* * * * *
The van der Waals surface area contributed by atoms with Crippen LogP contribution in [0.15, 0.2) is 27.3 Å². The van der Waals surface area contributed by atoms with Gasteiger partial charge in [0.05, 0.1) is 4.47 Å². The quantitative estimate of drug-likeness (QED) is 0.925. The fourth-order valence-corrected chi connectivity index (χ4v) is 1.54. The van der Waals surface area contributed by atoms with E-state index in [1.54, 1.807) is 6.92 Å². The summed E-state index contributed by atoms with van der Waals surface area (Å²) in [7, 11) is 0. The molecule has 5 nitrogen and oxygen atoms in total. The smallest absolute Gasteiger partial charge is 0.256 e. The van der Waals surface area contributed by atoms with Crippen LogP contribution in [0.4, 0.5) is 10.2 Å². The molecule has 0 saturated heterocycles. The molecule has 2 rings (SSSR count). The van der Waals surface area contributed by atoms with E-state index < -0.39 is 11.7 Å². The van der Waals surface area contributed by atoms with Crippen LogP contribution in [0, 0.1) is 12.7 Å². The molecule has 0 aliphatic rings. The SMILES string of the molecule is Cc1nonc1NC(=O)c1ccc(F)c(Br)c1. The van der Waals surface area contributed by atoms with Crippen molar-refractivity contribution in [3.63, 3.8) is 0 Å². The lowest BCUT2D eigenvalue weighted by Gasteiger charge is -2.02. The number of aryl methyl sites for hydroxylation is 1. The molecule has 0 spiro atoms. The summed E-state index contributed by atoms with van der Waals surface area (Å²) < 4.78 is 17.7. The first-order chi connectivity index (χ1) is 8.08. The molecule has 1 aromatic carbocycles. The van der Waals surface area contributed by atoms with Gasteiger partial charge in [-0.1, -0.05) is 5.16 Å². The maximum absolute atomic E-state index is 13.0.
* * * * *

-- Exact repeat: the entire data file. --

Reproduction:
The van der Waals surface area contributed by atoms with Crippen LogP contribution in [0.15, 0.2) is 27.3 Å². The van der Waals surface area contributed by atoms with Gasteiger partial charge in [0.05, 0.1) is 4.47 Å². The quantitative estimate of drug-likeness (QED) is 0.925. The fourth-order valence-corrected chi connectivity index (χ4v) is 1.54. The van der Waals surface area contributed by atoms with E-state index in [1.54, 1.807) is 6.92 Å². The summed E-state index contributed by atoms with van der Waals surface area (Å²) in [7, 11) is 0. The molecule has 5 nitrogen and oxygen atoms in total. The smallest absolute Gasteiger partial charge is 0.256 e. The van der Waals surface area contributed by atoms with Crippen LogP contribution in [0.4, 0.5) is 10.2 Å². The molecule has 0 saturated heterocycles. The molecule has 2 rings (SSSR count). The van der Waals surface area contributed by atoms with E-state index < -0.39 is 11.7 Å². The van der Waals surface area contributed by atoms with Crippen LogP contribution in [0, 0.1) is 12.7 Å². The molecule has 0 aliphatic rings. The SMILES string of the molecule is Cc1nonc1NC(=O)c1ccc(F)c(Br)c1. The van der Waals surface area contributed by atoms with Crippen molar-refractivity contribution in [3.63, 3.8) is 0 Å². The lowest BCUT2D eigenvalue weighted by Gasteiger charge is -2.02. The number of aryl methyl sites for hydroxylation is 1. The molecule has 0 spiro atoms. The summed E-state index contributed by atoms with van der Waals surface area (Å²) < 4.78 is 17.7. The first-order chi connectivity index (χ1) is 8.08. The molecule has 1 aromatic carbocycles. The van der Waals surface area contributed by atoms with Gasteiger partial charge in [-0.1, -0.05) is 5.16 Å². The maximum absolute atomic E-state index is 13.0.